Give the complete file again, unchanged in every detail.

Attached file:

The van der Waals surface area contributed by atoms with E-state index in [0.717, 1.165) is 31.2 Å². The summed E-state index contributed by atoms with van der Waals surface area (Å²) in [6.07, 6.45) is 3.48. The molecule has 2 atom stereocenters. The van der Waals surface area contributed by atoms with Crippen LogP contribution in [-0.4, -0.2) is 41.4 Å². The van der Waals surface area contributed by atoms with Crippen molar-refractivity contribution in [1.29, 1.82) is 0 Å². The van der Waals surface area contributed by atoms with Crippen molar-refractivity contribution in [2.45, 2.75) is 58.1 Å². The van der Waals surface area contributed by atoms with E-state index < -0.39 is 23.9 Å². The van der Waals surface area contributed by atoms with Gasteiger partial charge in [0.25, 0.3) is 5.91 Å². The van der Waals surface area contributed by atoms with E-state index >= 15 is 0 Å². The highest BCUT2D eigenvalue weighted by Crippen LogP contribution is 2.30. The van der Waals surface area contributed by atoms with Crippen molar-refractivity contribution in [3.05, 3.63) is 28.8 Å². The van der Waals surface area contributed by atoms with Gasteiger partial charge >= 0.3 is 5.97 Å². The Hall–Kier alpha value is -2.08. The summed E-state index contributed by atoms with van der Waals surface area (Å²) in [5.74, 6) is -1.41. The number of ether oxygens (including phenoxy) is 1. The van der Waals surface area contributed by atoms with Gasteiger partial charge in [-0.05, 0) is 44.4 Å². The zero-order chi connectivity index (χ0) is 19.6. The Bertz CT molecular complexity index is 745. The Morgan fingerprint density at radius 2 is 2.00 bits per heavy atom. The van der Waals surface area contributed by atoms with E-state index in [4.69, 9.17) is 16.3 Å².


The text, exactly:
The van der Waals surface area contributed by atoms with E-state index in [0.717, 1.165) is 31.2 Å². The summed E-state index contributed by atoms with van der Waals surface area (Å²) in [6.07, 6.45) is 3.48. The molecule has 2 atom stereocenters. The van der Waals surface area contributed by atoms with Crippen LogP contribution in [-0.4, -0.2) is 41.4 Å². The van der Waals surface area contributed by atoms with Crippen molar-refractivity contribution in [1.29, 1.82) is 0 Å². The van der Waals surface area contributed by atoms with Crippen molar-refractivity contribution in [2.45, 2.75) is 58.1 Å². The van der Waals surface area contributed by atoms with E-state index < -0.39 is 23.9 Å². The van der Waals surface area contributed by atoms with Gasteiger partial charge in [0.25, 0.3) is 5.91 Å². The van der Waals surface area contributed by atoms with E-state index >= 15 is 0 Å². The highest BCUT2D eigenvalue weighted by Crippen LogP contribution is 2.30. The van der Waals surface area contributed by atoms with Crippen molar-refractivity contribution in [3.05, 3.63) is 28.8 Å². The van der Waals surface area contributed by atoms with Gasteiger partial charge >= 0.3 is 5.97 Å². The Hall–Kier alpha value is -2.08. The summed E-state index contributed by atoms with van der Waals surface area (Å²) in [5.74, 6) is -1.41. The number of ether oxygens (including phenoxy) is 1. The van der Waals surface area contributed by atoms with Gasteiger partial charge in [-0.05, 0) is 44.4 Å². The zero-order chi connectivity index (χ0) is 19.6. The Bertz CT molecular complexity index is 745. The Morgan fingerprint density at radius 2 is 2.00 bits per heavy atom. The van der Waals surface area contributed by atoms with E-state index in [4.69, 9.17) is 16.3 Å².